By Andy Metzger

State House News Service

BOSTON -- Under a new agreement with the United States Agriculture Department, state and local law enforcement will be able to investigate retailers engaged in food-stamp trafficking, an area that previously fell under federal purview.

"The federal government looks at retailer fraud, and the state government looks at consumer fraud," USDA Northeast Regional Administrator James Arena-DeRosa told reporters Monday.

The agreement DeRosa signed with state Department of Transitional Assistance Commissioner Stacey Monahan will allow the state to collaborate on investigations and gain access to federal database analyses that highlight suspicious transactions.

The DTA administers the federal Supplemental Nutritional Assistance Program, or SNAP, through electronic benefit transfer, or EBT, cards.

Monahan was brought in on the heels of Daniel Hurley, who resigned after reports detailing failures in the agency's controls.

"After years of chronic underinvestment, when we saw the doubling of the SNAP caseload, which means about 900 cases per front-line worker in Massachusetts, Massachusetts is finally making investments in systems and infrastructure and playing for the long term," DeRosa said. "But real change takes time. Like most of us, lending a temporary helping hand to those in need is an American tradition that goes back to the founding of the commonwealth and John Winthrop, but there is no place, and should be no tolerance, for fraud and abuse.



Four municipalities in Massachusetts -- Everett, Taunton, Attleboro and Pittsfield -- have already signed sub-agreements with USDA to conduct local investigations. The agreement with the USDA is part of the 100-day plan Monahan initiated when she took office earlier this year.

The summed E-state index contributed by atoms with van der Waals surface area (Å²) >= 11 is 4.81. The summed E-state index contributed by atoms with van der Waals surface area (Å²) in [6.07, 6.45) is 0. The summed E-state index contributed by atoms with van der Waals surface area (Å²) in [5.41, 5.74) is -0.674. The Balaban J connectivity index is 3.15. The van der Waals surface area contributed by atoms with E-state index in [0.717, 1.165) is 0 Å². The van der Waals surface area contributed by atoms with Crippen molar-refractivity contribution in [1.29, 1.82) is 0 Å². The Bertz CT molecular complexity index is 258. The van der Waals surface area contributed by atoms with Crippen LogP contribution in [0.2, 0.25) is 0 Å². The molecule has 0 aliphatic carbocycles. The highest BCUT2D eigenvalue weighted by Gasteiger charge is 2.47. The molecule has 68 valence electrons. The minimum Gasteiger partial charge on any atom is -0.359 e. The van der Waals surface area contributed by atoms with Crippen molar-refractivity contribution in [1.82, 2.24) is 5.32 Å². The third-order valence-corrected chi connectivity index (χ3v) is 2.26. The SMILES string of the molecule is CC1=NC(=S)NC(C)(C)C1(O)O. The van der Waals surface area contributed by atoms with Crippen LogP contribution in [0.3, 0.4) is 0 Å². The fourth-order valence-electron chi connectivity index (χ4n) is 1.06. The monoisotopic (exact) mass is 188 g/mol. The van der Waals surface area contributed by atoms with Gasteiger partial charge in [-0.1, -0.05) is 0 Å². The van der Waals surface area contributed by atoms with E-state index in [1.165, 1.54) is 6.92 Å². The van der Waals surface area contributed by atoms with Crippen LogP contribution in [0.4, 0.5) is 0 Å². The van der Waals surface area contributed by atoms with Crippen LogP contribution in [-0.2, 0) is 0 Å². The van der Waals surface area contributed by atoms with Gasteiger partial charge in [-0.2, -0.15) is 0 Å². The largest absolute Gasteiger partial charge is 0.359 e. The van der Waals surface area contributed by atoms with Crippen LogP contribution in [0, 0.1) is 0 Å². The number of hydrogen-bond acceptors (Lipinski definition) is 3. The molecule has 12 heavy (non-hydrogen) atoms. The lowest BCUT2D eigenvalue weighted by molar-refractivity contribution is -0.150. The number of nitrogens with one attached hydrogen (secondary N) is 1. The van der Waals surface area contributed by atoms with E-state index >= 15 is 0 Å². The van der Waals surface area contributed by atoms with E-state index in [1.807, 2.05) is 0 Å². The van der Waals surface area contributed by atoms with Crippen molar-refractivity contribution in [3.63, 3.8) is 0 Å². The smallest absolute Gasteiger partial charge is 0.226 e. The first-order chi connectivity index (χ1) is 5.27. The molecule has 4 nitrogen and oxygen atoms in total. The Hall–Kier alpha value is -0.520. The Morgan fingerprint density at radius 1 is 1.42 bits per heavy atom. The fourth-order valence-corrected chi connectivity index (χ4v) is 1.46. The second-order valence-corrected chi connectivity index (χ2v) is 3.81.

The USDA reviews 2.5 million transactions per day, and has similar "state law-enforcement bureau," or SLEB, agreements with about 30 states, 14 of which are active, DeRosa said. In some cases, generally "smaller" stores will purchase SNAP benefits from someone at a 50 percent discount, a crime that the collaboration aims to investigate.

The federal collaboration will also allow for more "rigorous oversight" of the stores that participate in SNAP and will loop in local police to ongoing investigations.

"We basically become a force multiplier," Everett Police Chief Steven Mazzie, president of the Major City Chiefs, told reporters.

In 2012, $1.3 billion in food-stamp transactions were conducted in Massachusetts. That year, 237 stores were disqualified from the program for "trafficking," including 22 in Massachusetts. An additional 107 stores were sanctioned or fined.